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Tuesday, August 19, 2014

Tuesday Cardinal Couple -- Checking the Calendar


( Jeff McAdams gathers his calendars, his electronic devices that track and record, a sundial, celestial star chart and a few IPA's to bring you news today for the future and also discuses the exploits of a certain Rez Baller.) 

A Flourishing Finish

As the WNBA season comes to a close, Shoni Schimmel finishes it off with a Rez Ball-esque flourish by capturing the WNBA Eastern Conference Player of the Week.

In helping drive her team to the number one spot in the Eastern Conference playoffs, Shoni put up 24 points against The Phoenix Mercury along with six rebounds and three assists.  She tallied 13 points and nine assists against Tulsa, and finished off the week with nine points, two assists, two rebounds, and a steal against Connecticut.

Imagine what she'll do when she really gets going.

Mark Your Calendar

September 9th is the annual matchup between UofL and UK in Volleyball.  We're hosting this year, at the
KFC Yum! Center, and UofL is shooting for a Kentucky volleyball attendance record.  This is a big goal, and one that we'll all need to come together to accomplish.

Kentucky and The KFC Yum! Center already hold the fourth largest attendance for an NCAA Volleyball match ever, from the 2012 NCAA Tournament Championship match, with an attendance of 16,448.  So that is the mark to beat.

The match is at 7 pm, and its a Tuesday night, so start planning now to come out and hopefully be part of another record setting crowd downtown.

Other Calendar Dates

While we're highlighting calendar dates, I want to bring your attention to August 29th.  We've certainly talked about it on the Cardinal Couple radio show on Saturdays, but I want to be sure to highlight it here on the site.

This is a multi-sport day, all home openers, with Field Hockey kicking off the festivities, and their season, at 4pm at Trager Stadium with a match against St. Louis.  Following Field Hockey, a walk down Floyd Street should still give you enough time to see the start of Women's Soccer at the official debut of the Lynn Soccer Stadium with a 6pm first kick against Ole Miss.  Following the women's game, the men get their shot at the new turf with a scheduled 8pm start against Maryland.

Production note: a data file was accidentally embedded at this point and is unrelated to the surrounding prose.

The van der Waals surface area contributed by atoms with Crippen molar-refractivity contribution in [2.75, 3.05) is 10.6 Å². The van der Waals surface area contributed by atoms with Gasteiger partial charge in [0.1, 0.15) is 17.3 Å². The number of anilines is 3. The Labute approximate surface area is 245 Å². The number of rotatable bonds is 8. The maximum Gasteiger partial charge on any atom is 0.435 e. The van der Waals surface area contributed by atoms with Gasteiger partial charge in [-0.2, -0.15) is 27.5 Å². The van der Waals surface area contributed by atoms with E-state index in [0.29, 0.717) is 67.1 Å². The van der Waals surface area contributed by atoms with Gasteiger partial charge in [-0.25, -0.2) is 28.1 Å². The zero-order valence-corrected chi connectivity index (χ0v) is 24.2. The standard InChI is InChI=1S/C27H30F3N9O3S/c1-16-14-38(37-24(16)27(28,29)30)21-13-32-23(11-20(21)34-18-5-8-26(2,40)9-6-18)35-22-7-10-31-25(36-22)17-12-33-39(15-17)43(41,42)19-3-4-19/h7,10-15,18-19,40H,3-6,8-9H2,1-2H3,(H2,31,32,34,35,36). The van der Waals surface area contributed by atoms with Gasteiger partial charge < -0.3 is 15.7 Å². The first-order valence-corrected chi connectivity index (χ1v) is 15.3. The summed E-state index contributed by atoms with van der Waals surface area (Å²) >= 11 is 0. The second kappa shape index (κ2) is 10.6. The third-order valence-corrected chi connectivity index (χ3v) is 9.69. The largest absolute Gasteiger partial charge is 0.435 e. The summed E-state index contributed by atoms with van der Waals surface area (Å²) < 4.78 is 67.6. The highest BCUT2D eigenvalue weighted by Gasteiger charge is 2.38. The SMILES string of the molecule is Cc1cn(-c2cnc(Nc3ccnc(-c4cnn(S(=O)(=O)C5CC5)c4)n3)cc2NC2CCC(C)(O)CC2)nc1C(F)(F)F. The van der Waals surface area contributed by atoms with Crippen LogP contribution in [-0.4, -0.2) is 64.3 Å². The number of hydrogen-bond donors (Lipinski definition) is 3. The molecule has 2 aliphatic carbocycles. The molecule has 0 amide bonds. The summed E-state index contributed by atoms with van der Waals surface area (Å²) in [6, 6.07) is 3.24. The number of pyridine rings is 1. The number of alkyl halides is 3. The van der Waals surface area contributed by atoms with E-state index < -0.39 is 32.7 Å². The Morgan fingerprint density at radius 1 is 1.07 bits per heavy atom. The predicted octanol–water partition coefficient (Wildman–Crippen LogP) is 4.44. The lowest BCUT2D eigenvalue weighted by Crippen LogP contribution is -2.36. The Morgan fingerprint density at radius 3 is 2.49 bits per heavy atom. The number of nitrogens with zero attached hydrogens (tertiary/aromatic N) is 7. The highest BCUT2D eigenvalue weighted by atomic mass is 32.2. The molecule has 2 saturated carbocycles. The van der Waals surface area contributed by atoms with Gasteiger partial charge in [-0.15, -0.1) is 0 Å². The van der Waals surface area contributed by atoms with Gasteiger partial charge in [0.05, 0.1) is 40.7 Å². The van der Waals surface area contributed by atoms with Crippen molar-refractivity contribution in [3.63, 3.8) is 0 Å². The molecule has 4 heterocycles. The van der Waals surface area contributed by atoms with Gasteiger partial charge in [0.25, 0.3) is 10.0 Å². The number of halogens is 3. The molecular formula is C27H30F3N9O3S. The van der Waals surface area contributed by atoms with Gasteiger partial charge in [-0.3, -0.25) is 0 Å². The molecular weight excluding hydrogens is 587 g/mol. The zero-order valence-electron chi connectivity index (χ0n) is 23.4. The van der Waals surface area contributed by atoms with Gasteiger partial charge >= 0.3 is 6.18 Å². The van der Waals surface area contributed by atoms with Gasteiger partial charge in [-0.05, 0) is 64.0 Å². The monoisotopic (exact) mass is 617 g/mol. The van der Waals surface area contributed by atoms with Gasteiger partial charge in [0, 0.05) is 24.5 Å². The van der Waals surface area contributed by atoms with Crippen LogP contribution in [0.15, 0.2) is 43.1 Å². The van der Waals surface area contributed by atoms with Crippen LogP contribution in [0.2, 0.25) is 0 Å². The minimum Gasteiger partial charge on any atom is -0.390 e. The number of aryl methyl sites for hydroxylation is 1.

We here at Cardinal Couple will, of course, keep you apprised of dates and times of approaching competitions, but I wanted to put these two out there early to make sure people had time to plan and get these important dates on their calendars.


Monday, August 18, 2014

Monday Cardinal Couple -- Erin Boley, E-Town getting a lot of attention


- 2016 prep star Erin Boley getting a lot of love

(We feature an article today that was run a few days ago in the Elizabethtown News-Enterprise newspaper that was written by Ryan O'Gara. Erin Boley has narrowed her lists and everyone is waiting...thanks to Jenny for finding) 

THE RECRUITING GAME: Identifying the right fit (08/10)
Posted:  08/09/2014 11:26 PM
It’s Thursday evening, less than 48 hours since Erin Boley returned from Nike Elite Basketball National Championships in Augusta, Ga. — one of the top tournaments on the summer AAU circuit.

In a conference room at The News-Enterprise, her phone is resting on a table with the screen facing down — a rare break for a device about to get a lot of use in the near future.

On this night, Boley has a phone call set up with Stanford coach Tara VanDerveer. Earlier in the week, she spoke with coaches from each of the other six schools on her list — Kentucky, Louisville, Notre Dame, Tennessee, UConn and Vanderbilt.

Tuesday was not only the last of her eight days in Augusta — it was the end of the viewing period for high school players, meaning coaches can talk to recruits by phone, but only through a third party like a coach.

High school  is less than a week away from starting again, but the Elizabethtown junior is already all business. With her dad, Scott, essentially serving as her manager, they are already in the process of setting up in-home visits, which start Sept. 9
It’s all part of the dizzying recruiting process for high-profile recruits. Former John Hardin football player Matt Elam’s recruitment received national attention last year and ended with a commitment to Kentucky. Now, it’s Boley’s turn to step into the spotlight.